Also on taxation as you have highlighted..Labour have expressed reservations about a high degree of fiscal autonomy and yes we don’t need to spell out why that might be the case but all the anomalies were not on the VOW’S and because ;Labour (GB, remember him and his cry to the masses) were the front men for the BT side it is now them who are taking a kicking over their shambolic mantering <<<< It's a day of new words ;-)

    After the no vote Cameron and Salmond should had just held talks over what powers can be devolved and agreed on instead of this big long drawn out endless thing headed by Smith.
    ….
    "There are so many variables here-the Scottish Labour leadership change effect, the attitude of Scottish voters etc , that it makes my head ache.
    But I have it down as at least as important as the UKIP in England effect potential"
    ……..

    Take some Paracetamo, it's only going to get worse.

  31. @RosieandDaisie

    Sentiment is pretty trite but haven’t all three major parties (not counting UKIP) been guilty of nostalgia over the years. Not something
    Margaret Thatcher seemed to suffer from.

  32. wolf

    “sentiment” ??

    What is your particular point as it applies to me?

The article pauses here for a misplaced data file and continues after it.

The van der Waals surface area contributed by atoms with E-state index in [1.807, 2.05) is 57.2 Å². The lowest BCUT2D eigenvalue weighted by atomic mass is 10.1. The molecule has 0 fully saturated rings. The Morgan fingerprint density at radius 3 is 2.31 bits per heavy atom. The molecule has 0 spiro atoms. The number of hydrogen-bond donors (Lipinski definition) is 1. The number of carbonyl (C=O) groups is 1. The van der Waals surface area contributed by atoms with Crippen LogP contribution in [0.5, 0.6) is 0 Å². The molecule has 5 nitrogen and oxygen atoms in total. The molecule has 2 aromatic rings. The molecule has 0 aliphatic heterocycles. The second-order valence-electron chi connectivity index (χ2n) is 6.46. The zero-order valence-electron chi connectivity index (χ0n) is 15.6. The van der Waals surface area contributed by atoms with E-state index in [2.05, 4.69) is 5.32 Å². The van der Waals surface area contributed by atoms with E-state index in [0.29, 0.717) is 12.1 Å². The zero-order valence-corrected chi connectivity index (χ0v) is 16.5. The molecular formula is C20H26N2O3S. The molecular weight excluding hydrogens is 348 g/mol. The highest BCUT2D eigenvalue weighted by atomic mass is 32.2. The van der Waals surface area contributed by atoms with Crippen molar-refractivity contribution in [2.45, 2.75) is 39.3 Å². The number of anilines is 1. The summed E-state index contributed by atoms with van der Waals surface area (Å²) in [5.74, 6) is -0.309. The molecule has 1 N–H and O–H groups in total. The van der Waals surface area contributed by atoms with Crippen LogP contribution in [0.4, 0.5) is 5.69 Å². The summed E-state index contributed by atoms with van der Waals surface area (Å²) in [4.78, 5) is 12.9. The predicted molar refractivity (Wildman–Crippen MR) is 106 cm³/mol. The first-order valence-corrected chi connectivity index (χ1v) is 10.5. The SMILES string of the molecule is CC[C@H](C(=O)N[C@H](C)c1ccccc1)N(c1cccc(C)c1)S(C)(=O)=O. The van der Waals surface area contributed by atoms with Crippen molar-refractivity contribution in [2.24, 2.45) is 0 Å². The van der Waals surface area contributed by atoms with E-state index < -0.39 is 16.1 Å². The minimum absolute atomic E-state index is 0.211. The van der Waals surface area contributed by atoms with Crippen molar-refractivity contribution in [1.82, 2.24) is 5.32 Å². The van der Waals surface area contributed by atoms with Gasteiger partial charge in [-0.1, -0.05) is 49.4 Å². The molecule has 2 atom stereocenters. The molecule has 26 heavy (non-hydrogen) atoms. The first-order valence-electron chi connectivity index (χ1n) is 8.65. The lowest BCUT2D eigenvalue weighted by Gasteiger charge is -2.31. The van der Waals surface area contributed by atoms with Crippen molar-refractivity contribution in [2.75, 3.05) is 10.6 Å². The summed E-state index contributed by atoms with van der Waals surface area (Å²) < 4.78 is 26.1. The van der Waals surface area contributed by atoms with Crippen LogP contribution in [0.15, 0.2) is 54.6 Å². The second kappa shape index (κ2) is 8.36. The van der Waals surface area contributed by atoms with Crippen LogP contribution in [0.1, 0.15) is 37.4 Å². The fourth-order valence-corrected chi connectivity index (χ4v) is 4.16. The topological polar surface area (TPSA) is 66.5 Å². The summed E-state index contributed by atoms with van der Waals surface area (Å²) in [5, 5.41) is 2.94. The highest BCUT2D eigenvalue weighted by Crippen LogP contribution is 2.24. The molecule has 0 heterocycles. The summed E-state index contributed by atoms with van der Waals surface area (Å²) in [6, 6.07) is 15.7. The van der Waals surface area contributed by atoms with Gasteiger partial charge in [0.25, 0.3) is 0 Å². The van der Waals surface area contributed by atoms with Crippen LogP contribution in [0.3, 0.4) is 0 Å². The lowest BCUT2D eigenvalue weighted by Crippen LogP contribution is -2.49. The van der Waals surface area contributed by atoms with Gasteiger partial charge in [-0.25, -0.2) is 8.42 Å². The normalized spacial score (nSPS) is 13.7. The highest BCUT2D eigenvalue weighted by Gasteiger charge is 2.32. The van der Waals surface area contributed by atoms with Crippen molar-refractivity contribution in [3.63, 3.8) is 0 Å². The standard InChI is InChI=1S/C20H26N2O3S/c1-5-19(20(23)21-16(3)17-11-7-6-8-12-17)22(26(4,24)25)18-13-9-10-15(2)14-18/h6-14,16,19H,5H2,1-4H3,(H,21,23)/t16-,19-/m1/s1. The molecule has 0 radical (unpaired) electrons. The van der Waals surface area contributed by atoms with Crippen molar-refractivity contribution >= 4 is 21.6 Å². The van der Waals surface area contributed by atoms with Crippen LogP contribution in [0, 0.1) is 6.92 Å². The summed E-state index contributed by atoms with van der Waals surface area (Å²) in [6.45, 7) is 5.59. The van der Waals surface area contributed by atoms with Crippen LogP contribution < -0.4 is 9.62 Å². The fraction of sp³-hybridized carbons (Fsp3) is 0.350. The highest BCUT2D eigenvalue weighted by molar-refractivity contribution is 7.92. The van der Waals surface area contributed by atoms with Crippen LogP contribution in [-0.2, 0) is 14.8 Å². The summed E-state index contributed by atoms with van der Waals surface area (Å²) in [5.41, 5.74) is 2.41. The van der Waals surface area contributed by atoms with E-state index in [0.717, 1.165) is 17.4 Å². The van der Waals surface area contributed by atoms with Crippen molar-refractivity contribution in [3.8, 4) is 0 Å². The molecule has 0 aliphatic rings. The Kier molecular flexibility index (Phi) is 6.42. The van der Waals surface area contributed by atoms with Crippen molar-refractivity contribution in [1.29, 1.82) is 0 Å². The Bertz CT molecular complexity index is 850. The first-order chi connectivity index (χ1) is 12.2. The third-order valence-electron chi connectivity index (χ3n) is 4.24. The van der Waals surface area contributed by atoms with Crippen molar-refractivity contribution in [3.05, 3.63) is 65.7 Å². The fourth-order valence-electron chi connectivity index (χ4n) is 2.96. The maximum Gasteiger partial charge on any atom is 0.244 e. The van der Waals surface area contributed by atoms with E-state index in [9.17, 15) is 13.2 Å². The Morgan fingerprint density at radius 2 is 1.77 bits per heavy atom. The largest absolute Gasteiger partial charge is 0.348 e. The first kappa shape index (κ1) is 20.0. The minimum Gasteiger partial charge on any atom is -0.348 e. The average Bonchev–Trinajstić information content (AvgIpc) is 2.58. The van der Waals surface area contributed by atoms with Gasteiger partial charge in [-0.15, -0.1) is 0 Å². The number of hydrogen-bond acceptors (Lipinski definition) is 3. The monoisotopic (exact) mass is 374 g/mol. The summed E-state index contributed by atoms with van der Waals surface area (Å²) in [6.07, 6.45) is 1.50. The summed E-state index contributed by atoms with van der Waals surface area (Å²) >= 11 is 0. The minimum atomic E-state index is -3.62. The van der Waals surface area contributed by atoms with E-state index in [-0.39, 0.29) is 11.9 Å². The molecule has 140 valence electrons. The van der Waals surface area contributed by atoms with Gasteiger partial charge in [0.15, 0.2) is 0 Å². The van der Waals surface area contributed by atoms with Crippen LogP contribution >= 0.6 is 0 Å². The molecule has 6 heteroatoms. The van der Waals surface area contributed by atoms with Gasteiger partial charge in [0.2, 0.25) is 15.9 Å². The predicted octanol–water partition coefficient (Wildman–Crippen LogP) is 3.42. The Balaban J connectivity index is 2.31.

33. Being tired of the Saltire doesn’t make me tired of life. Off to live a little.

  34. ALLAN

    Yep-many a twist to come.
    Never thought I would be interested in Scottish Politics :-)

  35. @Wolf

    Ukip not guilty of nostagia? If any party in the UK seeks to hark back to a bygone era (which may incidentally have never actually existed in that form) it is they!

    In fact their stock in trade is convincing former Tory and Labour voters that Ukip can take them back in a time machine to where they used to be – before the European Communities, before the end of the post war consensus, before large scale benefits etc.,

  36. @Valerie

    No. It’s London you have to be tired of to be tired of life. Apparently.

  37. Colin

    “Never thought I would be interested in Scottish Politics :-)”